Have you ever noticed? When you go on a trip, there will be some kind of non-vacation fun disaster associated with it. It happens every time. For us, there have been tornados, hurricanes, lightning strikes, floods, flat tires, failed RV batteries, blistering heat, unexpected cold...you name it. And yet, year after year we do it anyway. Pack up and head for the hills, or in my case, a track.
This year proved no difference. Not 90 miles from home, the truck made this funny squealing noise. Both of us looked at the dashboard and the worry worm started tightening our stomachs. The noise disappeared equally quickly. We sighed in relief. And then it came back. A squeal from somewhere beyond the firewall followed by a distant, "Pop."
We then discovered we had no power steering, no power assist for the brakes, idiot lights flashed, no fans. ACK! We pulled over and put up the hood. The serpentine belt failed, due to a frozen pulley. This we haven't experienced before--being stuck on the interstate and unable to fix the problem by ourselves. We clearly needed a tow truck...for a pickup pulling a fifth wheel. ACK!
Now, we can be cheap at times. We have always said we weren't going to pay for AAA because we'd never use it. We said the same thing for Good Sam's (the RV equivalent of the car rescue insurance.) Guess who I called? Good Sam's. Who I don't have an account with. But the nice lady on the phone still hunted down a truck stop nearby who could fix our truck and the number for the tow company that could get us there.
Meanwhile, we are convinced that our day is ruined. We're not going to get the part in time. If we leave the trailer on the highway, somebody will steal it. We'll never make it to our campground tonight. In short, the vacation is already shot. Amazing how quickly your day goes down the tubes.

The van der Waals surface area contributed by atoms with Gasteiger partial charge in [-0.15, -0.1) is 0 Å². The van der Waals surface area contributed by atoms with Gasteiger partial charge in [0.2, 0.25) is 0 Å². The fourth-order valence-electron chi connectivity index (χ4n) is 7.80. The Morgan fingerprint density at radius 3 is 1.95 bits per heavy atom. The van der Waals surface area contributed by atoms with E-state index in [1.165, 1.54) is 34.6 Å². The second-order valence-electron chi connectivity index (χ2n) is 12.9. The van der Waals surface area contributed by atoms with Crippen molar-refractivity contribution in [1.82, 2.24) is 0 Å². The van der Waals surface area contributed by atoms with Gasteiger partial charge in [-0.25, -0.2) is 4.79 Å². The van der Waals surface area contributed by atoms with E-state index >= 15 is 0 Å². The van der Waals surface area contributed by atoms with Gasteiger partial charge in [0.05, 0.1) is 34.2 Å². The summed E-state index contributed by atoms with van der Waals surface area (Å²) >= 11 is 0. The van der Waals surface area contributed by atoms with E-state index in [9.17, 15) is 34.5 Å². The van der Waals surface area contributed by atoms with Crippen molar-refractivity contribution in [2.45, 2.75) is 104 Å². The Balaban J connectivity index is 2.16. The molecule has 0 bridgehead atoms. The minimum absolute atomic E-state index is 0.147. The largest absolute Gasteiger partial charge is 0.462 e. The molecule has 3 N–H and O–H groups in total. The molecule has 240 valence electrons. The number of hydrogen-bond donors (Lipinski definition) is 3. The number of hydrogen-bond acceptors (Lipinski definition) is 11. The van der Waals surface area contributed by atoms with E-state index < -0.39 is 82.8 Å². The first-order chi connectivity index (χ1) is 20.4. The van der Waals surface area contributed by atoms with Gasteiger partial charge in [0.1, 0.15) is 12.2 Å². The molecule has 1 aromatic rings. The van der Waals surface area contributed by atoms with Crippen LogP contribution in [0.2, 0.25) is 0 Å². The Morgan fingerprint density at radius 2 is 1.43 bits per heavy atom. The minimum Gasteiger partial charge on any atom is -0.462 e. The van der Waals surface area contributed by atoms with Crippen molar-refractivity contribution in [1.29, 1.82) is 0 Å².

But wait. Not only was there an incredibly helpful person from Good Sam's (who I didn't even pay to be nice,) the tow truck driver from Sturbridge Towing directed us to call a friend or family member with a AAA card so we wouldn't get charged for the tow. He gave us tips on how to deal with getting the truck fixed. In short, he was much more helpful and punctual than I expected. He dropped us at the truck stop within an hour of our disaster. You know, the day is improving.
New England Truck Stop is not like the Pilots or T/A stops we visit while on the road. No. This place belonged to another time. It reminded me a bit of the diner the truckers stopped to eat at in Nebraska. A young man made multiple calls to find the parts, got them delivered within an hour and called a mechanic to come in special to get the belt and pulley replaced. All this after the original statement that he probably couldn't look at the truck until later that night.
3 hours after the detonation of our vacation, we were back on the road. Fixed and ready to go for a price tag far below what we would've paid back at home. We still made it to our campground by 9pm and back on the road the following morning--where we are now enjoying the scenery of Pennsylvania with NO TRAFFIC.
Life is pretty good. I'm extremely grateful today for the kindness of strangers and you can bet we will be getting a Good Sam's membership. It already paid us back in gold.
Stay tuned for more travel blogs this week. :)